(Katie Pach/Daily Senior Staffer)
Northwestern University Libraries is currently raising money for a $60 million to $70 million renovation of Deering Library, dean of libraries Sarah Pritchard said.
Fundraising for general library projects, including the Deering proposal, began with the University’s “We Will” campaign, Pritchard said, though the campaign has not yet raised enough money for the renovation. NU Libraries is working with Chicago-based HBRA Architects to develop designs, but the project has not yet received the official “green light,” Pritchard said.
Clare Roccaforte, the library’s director of public relations, said funds will come from both the University and donors. In addition to making Deering more accessible, Roccaforte said the renovation will increase visibility for the library’s unique materials.
“One of the primary drivers of this project is to connect Northwestern students with rare and valuable materials and to do that in a safe and secure environment,” Roccaforte said. “By doing this renovation, we put these things that are available only at Northwestern front and center in the community.”
Roccaforte said NU Libraries already has a vision but needs funding to complete the 84-year-old building’s restoration.
Deering Library recently underwent major construction in 2012, when the west doors were reopened permanently for the first time since the 1970s. Roccaforte said the University used the same architects for that renovation, and that NU plans to tackle future endeavors with similar respect for the building’s history.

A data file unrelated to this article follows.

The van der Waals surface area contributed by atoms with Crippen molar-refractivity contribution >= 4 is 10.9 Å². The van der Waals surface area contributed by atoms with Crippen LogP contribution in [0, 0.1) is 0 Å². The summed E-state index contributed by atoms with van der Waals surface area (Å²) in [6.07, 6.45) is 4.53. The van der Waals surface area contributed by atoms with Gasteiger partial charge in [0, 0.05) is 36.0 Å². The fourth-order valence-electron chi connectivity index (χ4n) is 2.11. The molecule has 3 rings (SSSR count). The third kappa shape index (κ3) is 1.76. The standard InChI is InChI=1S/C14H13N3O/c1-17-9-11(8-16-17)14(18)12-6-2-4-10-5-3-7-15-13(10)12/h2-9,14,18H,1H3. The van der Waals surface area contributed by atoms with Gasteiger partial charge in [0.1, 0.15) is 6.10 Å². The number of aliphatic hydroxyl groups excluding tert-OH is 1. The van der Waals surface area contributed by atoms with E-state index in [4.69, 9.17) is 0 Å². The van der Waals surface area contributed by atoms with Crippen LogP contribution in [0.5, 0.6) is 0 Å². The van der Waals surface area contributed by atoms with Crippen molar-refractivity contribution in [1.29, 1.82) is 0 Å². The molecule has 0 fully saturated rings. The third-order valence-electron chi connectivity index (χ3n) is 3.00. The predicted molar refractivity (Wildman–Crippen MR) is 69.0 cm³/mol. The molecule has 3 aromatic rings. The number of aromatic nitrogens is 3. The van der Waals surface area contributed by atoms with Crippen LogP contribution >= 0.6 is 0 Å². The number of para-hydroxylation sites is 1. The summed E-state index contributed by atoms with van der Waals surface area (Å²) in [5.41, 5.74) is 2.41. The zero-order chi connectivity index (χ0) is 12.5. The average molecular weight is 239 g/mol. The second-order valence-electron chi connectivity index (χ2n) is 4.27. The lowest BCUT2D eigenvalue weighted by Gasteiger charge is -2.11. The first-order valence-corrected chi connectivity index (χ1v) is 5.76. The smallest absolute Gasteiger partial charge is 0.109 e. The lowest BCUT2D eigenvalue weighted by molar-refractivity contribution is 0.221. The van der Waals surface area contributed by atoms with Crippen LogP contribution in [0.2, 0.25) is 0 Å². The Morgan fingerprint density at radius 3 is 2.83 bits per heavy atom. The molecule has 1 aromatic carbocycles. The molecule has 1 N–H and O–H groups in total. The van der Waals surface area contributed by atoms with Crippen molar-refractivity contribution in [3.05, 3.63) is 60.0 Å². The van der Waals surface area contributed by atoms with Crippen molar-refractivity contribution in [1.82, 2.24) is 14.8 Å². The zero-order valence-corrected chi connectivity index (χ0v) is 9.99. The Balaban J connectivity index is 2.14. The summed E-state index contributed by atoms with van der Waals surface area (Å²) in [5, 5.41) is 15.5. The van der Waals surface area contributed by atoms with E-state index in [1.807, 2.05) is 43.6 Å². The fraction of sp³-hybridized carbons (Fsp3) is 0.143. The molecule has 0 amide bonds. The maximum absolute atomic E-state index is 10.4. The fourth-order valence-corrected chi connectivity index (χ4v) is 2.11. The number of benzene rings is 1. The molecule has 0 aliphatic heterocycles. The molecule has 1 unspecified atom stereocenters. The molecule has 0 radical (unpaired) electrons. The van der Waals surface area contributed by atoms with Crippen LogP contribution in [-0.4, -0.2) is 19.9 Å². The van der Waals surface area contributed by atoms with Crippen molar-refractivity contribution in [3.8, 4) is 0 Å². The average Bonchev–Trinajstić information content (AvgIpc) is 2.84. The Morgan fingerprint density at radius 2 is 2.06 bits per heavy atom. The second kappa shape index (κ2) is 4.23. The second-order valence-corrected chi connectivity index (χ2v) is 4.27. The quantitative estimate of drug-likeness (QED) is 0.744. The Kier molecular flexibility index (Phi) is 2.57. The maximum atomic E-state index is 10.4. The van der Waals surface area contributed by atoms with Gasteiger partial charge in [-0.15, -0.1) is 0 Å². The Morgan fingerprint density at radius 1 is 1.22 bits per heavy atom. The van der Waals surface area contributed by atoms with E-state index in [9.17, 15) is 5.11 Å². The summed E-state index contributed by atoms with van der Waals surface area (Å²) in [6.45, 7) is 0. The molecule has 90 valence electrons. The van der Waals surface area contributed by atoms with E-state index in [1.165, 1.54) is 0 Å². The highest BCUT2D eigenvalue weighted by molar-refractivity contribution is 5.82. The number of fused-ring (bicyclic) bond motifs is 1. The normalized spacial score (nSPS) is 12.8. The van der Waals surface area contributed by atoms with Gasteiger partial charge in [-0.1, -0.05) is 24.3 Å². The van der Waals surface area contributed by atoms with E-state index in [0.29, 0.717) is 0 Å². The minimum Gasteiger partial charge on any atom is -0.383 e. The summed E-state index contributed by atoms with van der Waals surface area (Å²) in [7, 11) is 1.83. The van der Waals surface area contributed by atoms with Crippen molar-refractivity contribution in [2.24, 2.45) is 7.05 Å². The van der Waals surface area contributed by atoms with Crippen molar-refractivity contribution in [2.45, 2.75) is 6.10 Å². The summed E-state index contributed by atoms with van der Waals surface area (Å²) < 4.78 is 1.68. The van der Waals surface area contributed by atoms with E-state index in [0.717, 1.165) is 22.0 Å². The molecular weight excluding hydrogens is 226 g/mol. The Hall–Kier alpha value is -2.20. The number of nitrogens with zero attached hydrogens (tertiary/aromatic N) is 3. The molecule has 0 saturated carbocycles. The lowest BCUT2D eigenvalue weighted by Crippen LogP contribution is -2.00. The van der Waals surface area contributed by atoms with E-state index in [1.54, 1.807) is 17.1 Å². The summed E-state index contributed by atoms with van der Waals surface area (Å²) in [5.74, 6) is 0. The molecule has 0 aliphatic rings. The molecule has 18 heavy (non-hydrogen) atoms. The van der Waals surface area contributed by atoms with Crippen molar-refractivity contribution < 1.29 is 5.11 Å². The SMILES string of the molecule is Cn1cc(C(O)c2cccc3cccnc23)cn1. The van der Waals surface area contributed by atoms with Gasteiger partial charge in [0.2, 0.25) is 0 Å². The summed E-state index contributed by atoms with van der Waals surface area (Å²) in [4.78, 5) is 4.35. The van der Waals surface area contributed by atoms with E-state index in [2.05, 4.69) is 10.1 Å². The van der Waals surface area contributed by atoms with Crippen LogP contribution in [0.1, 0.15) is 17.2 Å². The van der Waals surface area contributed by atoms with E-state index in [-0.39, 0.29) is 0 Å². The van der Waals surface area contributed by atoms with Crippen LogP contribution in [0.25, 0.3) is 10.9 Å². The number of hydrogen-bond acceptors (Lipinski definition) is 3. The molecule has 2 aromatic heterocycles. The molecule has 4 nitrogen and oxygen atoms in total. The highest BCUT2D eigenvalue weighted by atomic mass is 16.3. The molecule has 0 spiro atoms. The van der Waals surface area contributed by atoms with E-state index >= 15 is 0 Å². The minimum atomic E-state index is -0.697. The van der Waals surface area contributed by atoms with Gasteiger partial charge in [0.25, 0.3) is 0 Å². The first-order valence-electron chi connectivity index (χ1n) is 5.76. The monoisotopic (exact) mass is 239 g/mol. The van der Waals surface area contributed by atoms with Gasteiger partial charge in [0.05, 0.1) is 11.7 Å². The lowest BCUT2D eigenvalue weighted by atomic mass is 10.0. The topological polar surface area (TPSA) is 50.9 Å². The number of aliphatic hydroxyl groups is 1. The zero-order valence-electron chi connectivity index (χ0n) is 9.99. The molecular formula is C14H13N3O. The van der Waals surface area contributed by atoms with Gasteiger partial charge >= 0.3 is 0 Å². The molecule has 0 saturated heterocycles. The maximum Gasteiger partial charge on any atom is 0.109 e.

“We’re approaching this project with such respect to … the character of this building,” Roccaforte said. “Our goal is at the end of it you might not know anything is different.”
As part of the construction plan, Pritchard said the connection between Deering and Main libraries will be updated. She said the pathway is currently “really confusing” and needs to be made more accessible with new stairwells and better corridors.
The plan includes fixes to electricity, plumbing and lighting problems, in addition to new bathrooms on the main floor and an accessible elevator, Pritchard said.
“The exciting thing about this renovation is it improves student, faculty and community access,” she said. “It improves spaces for learning, and it improves security at the same time. Usually those things are a tradeoff: If you want to make things more secure, then you have to cut down on public access.”
She said the building will be made more public and accessible through more effective zoning and the consolidation of valuable materials into Deering’s stacks of books.
The renovation will be completed all at once, rather than in stages, because of the project’s scope. Pritchard said this approach will be more cost efficient but will require materials to be transferred — either to Main Library or to NU Libraries’ facility in Waukegan, Illinois — so students and faculty can retain access.
In addition to fixing the “guts” of the building, Pritchard said the plan includes new classrooms for students to learn and study rare books without leaving the library.
Martin Antonetti, director of distinctive collections for NU Libraries, said it’s important for students to have a space to explore Deering’s unique offerings.
“We want to create an ambiance where this material is demystified,” he said. “(Students should) feel more comfortable coming into a special collections area.”
A start date has yet to be announced, but Pritchard said construction should take less than two years to complete.
She also emphasized the proposed renovation’s place within a larger plan to improve campus libraries.
“We see all of our library buildings as part of an ecosystem,” she said. “The whole idea is to make the building more welcoming and usable for the way education happens today, while also restoring the beauty and protecting some of the campus’ unbelievable assets.”
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